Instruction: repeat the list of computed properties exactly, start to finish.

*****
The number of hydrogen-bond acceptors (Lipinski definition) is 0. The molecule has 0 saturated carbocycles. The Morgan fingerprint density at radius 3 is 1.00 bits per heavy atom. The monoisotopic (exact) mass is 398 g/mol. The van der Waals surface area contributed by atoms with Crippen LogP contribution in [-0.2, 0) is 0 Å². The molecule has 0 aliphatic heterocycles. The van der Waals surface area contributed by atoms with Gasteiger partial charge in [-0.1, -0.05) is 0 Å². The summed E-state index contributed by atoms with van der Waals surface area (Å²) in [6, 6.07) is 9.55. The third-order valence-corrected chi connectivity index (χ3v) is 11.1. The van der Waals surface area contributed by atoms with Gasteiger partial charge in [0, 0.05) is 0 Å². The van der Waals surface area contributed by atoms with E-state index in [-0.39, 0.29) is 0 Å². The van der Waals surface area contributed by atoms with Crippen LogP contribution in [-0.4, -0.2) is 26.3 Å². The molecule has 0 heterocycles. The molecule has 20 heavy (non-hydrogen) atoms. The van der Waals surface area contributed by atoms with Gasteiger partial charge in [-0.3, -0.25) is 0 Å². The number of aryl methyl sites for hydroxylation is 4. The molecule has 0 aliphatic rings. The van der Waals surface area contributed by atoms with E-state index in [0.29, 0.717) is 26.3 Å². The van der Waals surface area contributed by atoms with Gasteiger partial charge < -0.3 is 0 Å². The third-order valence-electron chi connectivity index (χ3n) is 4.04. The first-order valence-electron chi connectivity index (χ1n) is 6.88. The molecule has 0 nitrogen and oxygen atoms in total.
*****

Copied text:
The number of hydrogen-bond acceptors (Lipinski definition) is 0. The molecule has 0 saturated carbocycles. The Morgan fingerprint density at radius 3 is 1.00 bits per heavy atom. The monoisotopic (exact) mass is 398 g/mol. The van der Waals surface area contributed by atoms with Crippen LogP contribution in [-0.2, 0) is 0 Å². The molecule has 0 aliphatic heterocycles. The van der Waals surface area contributed by atoms with Gasteiger partial charge in [-0.1, -0.05) is 0 Å². The summed E-state index contributed by atoms with van der Waals surface area (Å²) in [6, 6.07) is 9.55. The third-order valence-corrected chi connectivity index (χ3v) is 11.1. The van der Waals surface area contributed by atoms with Gasteiger partial charge in [0, 0.05) is 0 Å². The van der Waals surface area contributed by atoms with E-state index in [-0.39, 0.29) is 0 Å². The van der Waals surface area contributed by atoms with Crippen LogP contribution in [-0.4, -0.2) is 26.3 Å². The molecule has 0 heterocycles. The molecule has 20 heavy (non-hydrogen) atoms. The van der Waals surface area contributed by atoms with Gasteiger partial charge in [-0.3, -0.25) is 0 Å². The number of aryl methyl sites for hydroxylation is 4. The molecule has 0 aliphatic rings. The van der Waals surface area contributed by atoms with E-state index in [0.29, 0.717) is 26.3 Å². The van der Waals surface area contributed by atoms with Gasteiger partial charge < -0.3 is 0 Å². The third-order valence-electron chi connectivity index (χ3n) is 4.04. The first-order valence-electron chi connectivity index (χ1n) is 6.88. The molecule has 0 nitrogen and oxygen atoms in total.